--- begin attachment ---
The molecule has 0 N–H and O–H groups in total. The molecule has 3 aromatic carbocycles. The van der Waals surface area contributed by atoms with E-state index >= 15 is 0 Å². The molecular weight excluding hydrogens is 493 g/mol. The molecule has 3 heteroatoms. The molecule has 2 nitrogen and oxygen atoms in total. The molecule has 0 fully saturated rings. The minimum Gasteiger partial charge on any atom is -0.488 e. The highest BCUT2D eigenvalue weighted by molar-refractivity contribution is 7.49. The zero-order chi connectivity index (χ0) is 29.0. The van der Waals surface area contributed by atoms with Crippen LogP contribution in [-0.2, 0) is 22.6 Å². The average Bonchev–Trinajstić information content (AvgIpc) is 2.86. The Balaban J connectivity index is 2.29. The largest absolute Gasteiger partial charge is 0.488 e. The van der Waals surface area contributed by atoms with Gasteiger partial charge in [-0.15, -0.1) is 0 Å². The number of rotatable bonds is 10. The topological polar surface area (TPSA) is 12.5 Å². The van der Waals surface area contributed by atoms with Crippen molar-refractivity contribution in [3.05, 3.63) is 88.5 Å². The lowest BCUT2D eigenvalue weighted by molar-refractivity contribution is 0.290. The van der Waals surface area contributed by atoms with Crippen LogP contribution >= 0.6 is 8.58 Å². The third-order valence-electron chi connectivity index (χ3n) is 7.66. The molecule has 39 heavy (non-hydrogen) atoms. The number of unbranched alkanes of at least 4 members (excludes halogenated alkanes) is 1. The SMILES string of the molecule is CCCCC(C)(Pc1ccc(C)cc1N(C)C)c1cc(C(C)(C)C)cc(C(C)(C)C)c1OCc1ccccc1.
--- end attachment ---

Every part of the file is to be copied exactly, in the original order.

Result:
The molecule has 0 N–H and O–H groups in total. The molecule has 3 aromatic carbocycles. The van der Waals surface area contributed by atoms with E-state index >= 15 is 0 Å². The molecular weight excluding hydrogens is 493 g/mol. The molecule has 3 heteroatoms. The molecule has 2 nitrogen and oxygen atoms in total. The molecule has 0 fully saturated rings. The minimum Gasteiger partial charge on any atom is -0.488 e. The highest BCUT2D eigenvalue weighted by molar-refractivity contribution is 7.49. The zero-order chi connectivity index (χ0) is 29.0. The van der Waals surface area contributed by atoms with Crippen LogP contribution in [-0.2, 0) is 22.6 Å². The average Bonchev–Trinajstić information content (AvgIpc) is 2.86. The Balaban J connectivity index is 2.29. The largest absolute Gasteiger partial charge is 0.488 e. The van der Waals surface area contributed by atoms with Gasteiger partial charge in [-0.15, -0.1) is 0 Å². The number of rotatable bonds is 10. The topological polar surface area (TPSA) is 12.5 Å². The van der Waals surface area contributed by atoms with Crippen molar-refractivity contribution in [3.05, 3.63) is 88.5 Å². The lowest BCUT2D eigenvalue weighted by molar-refractivity contribution is 0.290. The van der Waals surface area contributed by atoms with Crippen LogP contribution >= 0.6 is 8.58 Å². The third-order valence-electron chi connectivity index (χ3n) is 7.66. The molecule has 39 heavy (non-hydrogen) atoms. The number of unbranched alkanes of at least 4 members (excludes halogenated alkanes) is 1. The SMILES string of the molecule is CCCCC(C)(Pc1ccc(C)cc1N(C)C)c1cc(C(C)(C)C)cc(C(C)(C)C)c1OCc1ccccc1.